Buzzfeed came under heavy scrutiny last week when it was found that Benny Johnson, their Viral Politics editor, engaged in over 40 instances of plagiarism and was fired. The allegations of plagiarism came from two anonymous Twitter users that began the investigation by pointing out articles with content that Johnson had copied from Yahoo! Answers. The two Twitter activists, with the handles of crushingbort and blippoblappo then continued to outline Johnson’s transgressions on their website, OurBadMedia. Along with Buzzfeed’s new editorial standards, the question needs to be asked: What is the fate of the Listicle?
Listicles, of course, is the internet slang for the lists of the Top Arbitrary Number of Whatever that fill up a Facebook Newsfeed. They are what Buzzfeed was built on, and still generates most of its traffic. These page view numbers are not small. Buzzfeed had over 10 million unique page views today, July 31, 2014. However, Buzzfeed has been working on moving away from the lists, and moving onto real, journalistic content.
This move has had growing pains, though. Recently, Gawker reported that Buzzfeed posts had begun disappearing from the site due to Buzzfeed’s increased editorial standards. Ben Smith, who has been Editor-In-Chief since 2011 after leaving Politico, brought a real news edge to Buzzfeed, making sure that the site was reporting on the big stories in politics and around the world. The site also admittedly had a problem with attribution. The pictures that would make up the majority of content for the lists would often go unattributed, one of the major crimes of those who use ideas to make a living. Under Smith, this problem was cleaned up to a degree, but still isn’t completely fixed.
This leads to Benny Johnson, Buzzfeed’s new editorial standards, and its problem with attribution. From the beginning, Buzzfeed was not a news site. It was a site designed to capitalize on the American’s public use of social media to become a top stop for people on the internet. Buzzfeed was an entertainment entity, not a news one. As the site’s focus shifted under Smith, though, so did the question of whether or not what Buzzfeed was doing was legitimate. As a quick hit for mindless lists of people’s favorite movies from the ’90’s that featured witches, with the number one movie likely Hocus Pocus and number two The Craft, Buzzfeed was incredibly successful. As a news organization, it still has a lot to prove.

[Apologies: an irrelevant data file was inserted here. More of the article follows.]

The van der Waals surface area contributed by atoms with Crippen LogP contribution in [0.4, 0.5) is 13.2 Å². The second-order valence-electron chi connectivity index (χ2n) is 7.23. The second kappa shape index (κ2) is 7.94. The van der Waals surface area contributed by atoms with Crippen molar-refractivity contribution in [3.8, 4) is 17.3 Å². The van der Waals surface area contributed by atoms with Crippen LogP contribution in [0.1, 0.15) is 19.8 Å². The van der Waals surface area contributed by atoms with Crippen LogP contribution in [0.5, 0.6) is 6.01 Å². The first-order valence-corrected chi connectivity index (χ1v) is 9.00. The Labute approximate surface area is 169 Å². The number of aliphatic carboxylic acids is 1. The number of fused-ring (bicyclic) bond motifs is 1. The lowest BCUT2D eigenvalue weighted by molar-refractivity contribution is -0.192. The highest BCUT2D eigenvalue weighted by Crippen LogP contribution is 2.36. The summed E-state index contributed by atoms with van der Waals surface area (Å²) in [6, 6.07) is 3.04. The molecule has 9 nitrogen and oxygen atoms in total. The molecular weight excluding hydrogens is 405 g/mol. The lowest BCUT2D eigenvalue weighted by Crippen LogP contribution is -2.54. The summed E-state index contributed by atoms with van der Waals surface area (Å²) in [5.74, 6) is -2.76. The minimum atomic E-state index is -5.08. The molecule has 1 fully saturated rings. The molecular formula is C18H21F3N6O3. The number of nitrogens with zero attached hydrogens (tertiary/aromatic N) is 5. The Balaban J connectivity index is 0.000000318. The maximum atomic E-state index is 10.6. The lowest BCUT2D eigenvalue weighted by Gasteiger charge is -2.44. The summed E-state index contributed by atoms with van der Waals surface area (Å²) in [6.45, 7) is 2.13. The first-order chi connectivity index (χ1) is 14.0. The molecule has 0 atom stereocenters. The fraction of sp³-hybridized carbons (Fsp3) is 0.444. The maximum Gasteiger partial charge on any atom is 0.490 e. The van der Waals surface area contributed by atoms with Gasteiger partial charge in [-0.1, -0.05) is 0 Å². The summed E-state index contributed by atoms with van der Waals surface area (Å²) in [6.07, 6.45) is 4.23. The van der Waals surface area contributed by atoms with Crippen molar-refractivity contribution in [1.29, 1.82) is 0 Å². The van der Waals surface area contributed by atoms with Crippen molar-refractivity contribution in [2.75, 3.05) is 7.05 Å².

Benny Johnson’s foray into plagiarism does Buzzfeed no favors. Sure, Buzzfeed’s new editorial standards led to the deletion of some problematic posts. Some were merely edited. What Johnson has done is beyond a little site house cleaning. Out of 500 articles he wrote, 41 were found to have content lifted from other sources. Johnson’s “sources” included the New York Times, Politico, and the Associated Press among other legitimate, well-respected news sources. Other sites he lifted from include Wikipedia and Yahoo! Answers, which are not exactly bastions of credibility. Johnson’s actions call into question Buzzfeed’s entire editorial process. No one caught this? How could an author successfully use other people’s material in almost 10 percent of his work? And will I still be able to watch the Top Ten Videos Of Cats That Are Dyed Pink Playing With String In Boxes?
Of course. The Listicle is going nowhere. Buzzfeed changed the paradigm when it came to lists and the internet. People love seeing the things they love quantified and ranked. Whole sites, like Top 10 Rate, are designed around Buzzfeed’s list model. It remains to be seen, though, as to whether or not Buzzfeed will become a news provider like Huffington Post or Gawker or even The New York Times. What is not questionable, though, is whether or not Buzzfeed needs to crack down on its editorial staff. They have 41 reasons showing that they do.
Opinion by Bryan Levy